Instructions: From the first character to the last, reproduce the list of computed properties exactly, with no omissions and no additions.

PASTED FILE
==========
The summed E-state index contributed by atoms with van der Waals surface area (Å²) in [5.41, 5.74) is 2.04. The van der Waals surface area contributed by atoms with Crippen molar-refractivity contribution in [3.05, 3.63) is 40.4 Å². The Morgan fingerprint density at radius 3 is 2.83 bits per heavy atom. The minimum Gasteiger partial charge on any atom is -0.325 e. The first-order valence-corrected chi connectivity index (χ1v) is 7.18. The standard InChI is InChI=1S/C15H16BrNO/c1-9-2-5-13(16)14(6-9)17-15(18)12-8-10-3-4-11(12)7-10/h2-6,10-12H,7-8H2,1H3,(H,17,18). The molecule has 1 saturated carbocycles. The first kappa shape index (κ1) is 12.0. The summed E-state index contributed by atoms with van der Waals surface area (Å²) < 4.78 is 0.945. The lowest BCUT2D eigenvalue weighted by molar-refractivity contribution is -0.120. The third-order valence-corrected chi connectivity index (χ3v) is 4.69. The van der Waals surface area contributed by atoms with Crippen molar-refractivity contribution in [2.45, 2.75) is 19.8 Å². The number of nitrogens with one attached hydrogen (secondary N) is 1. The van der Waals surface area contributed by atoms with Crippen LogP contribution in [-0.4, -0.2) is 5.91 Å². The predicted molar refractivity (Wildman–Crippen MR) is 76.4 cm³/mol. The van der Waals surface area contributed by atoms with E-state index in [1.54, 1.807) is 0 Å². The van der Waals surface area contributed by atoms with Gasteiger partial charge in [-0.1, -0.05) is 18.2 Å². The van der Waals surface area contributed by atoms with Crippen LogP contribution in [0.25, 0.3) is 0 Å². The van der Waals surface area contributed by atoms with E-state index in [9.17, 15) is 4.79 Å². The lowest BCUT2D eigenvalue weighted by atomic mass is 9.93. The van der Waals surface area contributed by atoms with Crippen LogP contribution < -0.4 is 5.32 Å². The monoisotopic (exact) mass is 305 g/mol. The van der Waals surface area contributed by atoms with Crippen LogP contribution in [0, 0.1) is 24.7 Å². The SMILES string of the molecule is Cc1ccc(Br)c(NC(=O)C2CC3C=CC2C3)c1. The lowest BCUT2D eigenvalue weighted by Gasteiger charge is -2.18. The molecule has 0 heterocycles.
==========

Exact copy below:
The summed E-state index contributed by atoms with van der Waals surface area (Å²) in [5.41, 5.74) is 2.04. The van der Waals surface area contributed by atoms with Crippen molar-refractivity contribution in [3.05, 3.63) is 40.4 Å². The Morgan fingerprint density at radius 3 is 2.83 bits per heavy atom. The minimum Gasteiger partial charge on any atom is -0.325 e. The first-order valence-corrected chi connectivity index (χ1v) is 7.18. The standard InChI is InChI=1S/C15H16BrNO/c1-9-2-5-13(16)14(6-9)17-15(18)12-8-10-3-4-11(12)7-10/h2-6,10-12H,7-8H2,1H3,(H,17,18). The molecule has 1 saturated carbocycles. The first kappa shape index (κ1) is 12.0. The summed E-state index contributed by atoms with van der Waals surface area (Å²) < 4.78 is 0.945. The lowest BCUT2D eigenvalue weighted by molar-refractivity contribution is -0.120. The third-order valence-corrected chi connectivity index (χ3v) is 4.69. The van der Waals surface area contributed by atoms with Crippen molar-refractivity contribution in [2.45, 2.75) is 19.8 Å². The number of nitrogens with one attached hydrogen (secondary N) is 1. The van der Waals surface area contributed by atoms with Crippen LogP contribution in [-0.4, -0.2) is 5.91 Å². The predicted molar refractivity (Wildman–Crippen MR) is 76.4 cm³/mol. The van der Waals surface area contributed by atoms with E-state index in [1.54, 1.807) is 0 Å². The van der Waals surface area contributed by atoms with Gasteiger partial charge in [-0.1, -0.05) is 18.2 Å². The van der Waals surface area contributed by atoms with Crippen LogP contribution in [0.25, 0.3) is 0 Å². The van der Waals surface area contributed by atoms with E-state index in [9.17, 15) is 4.79 Å². The lowest BCUT2D eigenvalue weighted by atomic mass is 9.93. The van der Waals surface area contributed by atoms with Crippen LogP contribution < -0.4 is 5.32 Å². The monoisotopic (exact) mass is 305 g/mol. The van der Waals surface area contributed by atoms with Crippen LogP contribution in [0, 0.1) is 24.7 Å². The SMILES string of the molecule is Cc1ccc(Br)c(NC(=O)C2CC3C=CC2C3)c1. The lowest BCUT2D eigenvalue weighted by Gasteiger charge is -2.18. The molecule has 0 heterocycles.